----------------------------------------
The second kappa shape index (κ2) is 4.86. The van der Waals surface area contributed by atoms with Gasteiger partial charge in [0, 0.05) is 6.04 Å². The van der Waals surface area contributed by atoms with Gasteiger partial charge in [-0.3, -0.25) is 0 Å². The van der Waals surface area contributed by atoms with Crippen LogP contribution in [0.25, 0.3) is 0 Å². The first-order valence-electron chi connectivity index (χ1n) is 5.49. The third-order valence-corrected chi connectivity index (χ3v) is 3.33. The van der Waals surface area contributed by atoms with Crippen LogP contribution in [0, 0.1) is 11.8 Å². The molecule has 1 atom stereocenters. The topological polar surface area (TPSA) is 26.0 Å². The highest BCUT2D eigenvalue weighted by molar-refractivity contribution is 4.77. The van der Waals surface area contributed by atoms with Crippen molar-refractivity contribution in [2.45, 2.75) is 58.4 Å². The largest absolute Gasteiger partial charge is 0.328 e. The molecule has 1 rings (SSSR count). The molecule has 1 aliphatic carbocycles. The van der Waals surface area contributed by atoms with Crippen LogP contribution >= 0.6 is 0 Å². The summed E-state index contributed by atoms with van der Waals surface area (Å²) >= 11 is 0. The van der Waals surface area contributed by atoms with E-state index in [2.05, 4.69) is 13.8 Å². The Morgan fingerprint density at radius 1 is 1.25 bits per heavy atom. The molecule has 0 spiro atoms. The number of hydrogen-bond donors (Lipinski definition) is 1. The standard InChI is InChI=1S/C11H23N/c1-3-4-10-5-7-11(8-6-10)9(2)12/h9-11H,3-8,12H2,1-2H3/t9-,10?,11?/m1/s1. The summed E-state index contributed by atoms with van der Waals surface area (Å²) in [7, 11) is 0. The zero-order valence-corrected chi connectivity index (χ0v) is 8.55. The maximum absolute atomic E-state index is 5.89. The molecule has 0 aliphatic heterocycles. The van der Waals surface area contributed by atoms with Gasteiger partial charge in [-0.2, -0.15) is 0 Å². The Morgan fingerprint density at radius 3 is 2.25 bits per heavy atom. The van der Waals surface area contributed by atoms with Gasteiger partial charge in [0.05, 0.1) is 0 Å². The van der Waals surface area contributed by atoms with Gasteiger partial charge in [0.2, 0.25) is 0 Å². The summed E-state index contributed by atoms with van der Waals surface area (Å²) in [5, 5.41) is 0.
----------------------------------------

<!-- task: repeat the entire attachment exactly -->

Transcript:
The second kappa shape index (κ2) is 4.86. The van der Waals surface area contributed by atoms with Gasteiger partial charge in [0, 0.05) is 6.04 Å². The van der Waals surface area contributed by atoms with Gasteiger partial charge in [-0.3, -0.25) is 0 Å². The van der Waals surface area contributed by atoms with Crippen LogP contribution in [0.25, 0.3) is 0 Å². The first-order valence-electron chi connectivity index (χ1n) is 5.49. The third-order valence-corrected chi connectivity index (χ3v) is 3.33. The van der Waals surface area contributed by atoms with Crippen LogP contribution in [0, 0.1) is 11.8 Å². The molecule has 1 atom stereocenters. The topological polar surface area (TPSA) is 26.0 Å². The highest BCUT2D eigenvalue weighted by molar-refractivity contribution is 4.77. The van der Waals surface area contributed by atoms with Crippen molar-refractivity contribution in [2.45, 2.75) is 58.4 Å². The largest absolute Gasteiger partial charge is 0.328 e. The molecule has 1 rings (SSSR count). The molecule has 1 aliphatic carbocycles. The van der Waals surface area contributed by atoms with Crippen LogP contribution >= 0.6 is 0 Å². The summed E-state index contributed by atoms with van der Waals surface area (Å²) >= 11 is 0. The van der Waals surface area contributed by atoms with E-state index in [2.05, 4.69) is 13.8 Å². The Morgan fingerprint density at radius 1 is 1.25 bits per heavy atom. The molecule has 0 spiro atoms. The number of hydrogen-bond donors (Lipinski definition) is 1. The standard InChI is InChI=1S/C11H23N/c1-3-4-10-5-7-11(8-6-10)9(2)12/h9-11H,3-8,12H2,1-2H3/t9-,10?,11?/m1/s1. The summed E-state index contributed by atoms with van der Waals surface area (Å²) in [7, 11) is 0. The zero-order valence-corrected chi connectivity index (χ0v) is 8.55. The maximum absolute atomic E-state index is 5.89. The molecule has 0 aliphatic heterocycles. The van der Waals surface area contributed by atoms with Gasteiger partial charge in [-0.2, -0.15) is 0 Å². The Morgan fingerprint density at radius 3 is 2.25 bits per heavy atom. The van der Waals surface area contributed by atoms with Gasteiger partial charge in [0.05, 0.1) is 0 Å². The van der Waals surface area contributed by atoms with Gasteiger partial charge in [0.2, 0.25) is 0 Å². The summed E-state index contributed by atoms with van der Waals surface area (Å²) in [5, 5.41) is 0.